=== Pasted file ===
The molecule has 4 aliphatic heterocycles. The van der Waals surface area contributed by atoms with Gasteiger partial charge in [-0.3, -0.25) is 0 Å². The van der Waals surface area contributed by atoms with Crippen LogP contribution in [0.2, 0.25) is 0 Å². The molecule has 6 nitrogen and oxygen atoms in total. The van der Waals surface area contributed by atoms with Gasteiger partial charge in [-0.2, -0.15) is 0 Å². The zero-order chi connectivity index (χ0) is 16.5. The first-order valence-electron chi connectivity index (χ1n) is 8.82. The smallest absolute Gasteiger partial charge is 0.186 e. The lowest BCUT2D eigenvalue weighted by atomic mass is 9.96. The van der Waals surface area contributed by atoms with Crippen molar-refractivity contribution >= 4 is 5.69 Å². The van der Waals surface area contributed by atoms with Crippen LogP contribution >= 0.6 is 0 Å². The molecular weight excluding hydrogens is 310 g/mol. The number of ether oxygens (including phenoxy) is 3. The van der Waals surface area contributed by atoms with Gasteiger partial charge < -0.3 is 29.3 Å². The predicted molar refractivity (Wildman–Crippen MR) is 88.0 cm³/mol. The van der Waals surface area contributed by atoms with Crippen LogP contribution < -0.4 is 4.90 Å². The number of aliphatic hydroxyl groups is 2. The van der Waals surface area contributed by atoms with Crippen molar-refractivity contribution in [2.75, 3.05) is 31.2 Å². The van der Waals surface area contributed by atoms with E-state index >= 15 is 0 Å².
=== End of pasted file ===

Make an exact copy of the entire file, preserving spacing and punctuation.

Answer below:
The molecule has 4 aliphatic heterocycles. The van der Waals surface area contributed by atoms with Gasteiger partial charge in [-0.3, -0.25) is 0 Å². The van der Waals surface area contributed by atoms with Crippen LogP contribution in [0.2, 0.25) is 0 Å². The molecule has 6 nitrogen and oxygen atoms in total. The van der Waals surface area contributed by atoms with Gasteiger partial charge in [-0.2, -0.15) is 0 Å². The zero-order chi connectivity index (χ0) is 16.5. The first-order valence-electron chi connectivity index (χ1n) is 8.82. The smallest absolute Gasteiger partial charge is 0.186 e. The lowest BCUT2D eigenvalue weighted by atomic mass is 9.96. The van der Waals surface area contributed by atoms with Crippen molar-refractivity contribution >= 4 is 5.69 Å². The van der Waals surface area contributed by atoms with Crippen LogP contribution >= 0.6 is 0 Å². The molecular weight excluding hydrogens is 310 g/mol. The number of ether oxygens (including phenoxy) is 3. The van der Waals surface area contributed by atoms with Gasteiger partial charge < -0.3 is 29.3 Å². The predicted molar refractivity (Wildman–Crippen MR) is 88.0 cm³/mol. The van der Waals surface area contributed by atoms with Crippen LogP contribution < -0.4 is 4.90 Å². The number of aliphatic hydroxyl groups is 2. The van der Waals surface area contributed by atoms with Crippen molar-refractivity contribution in [2.75, 3.05) is 31.2 Å². The van der Waals surface area contributed by atoms with E-state index >= 15 is 0 Å².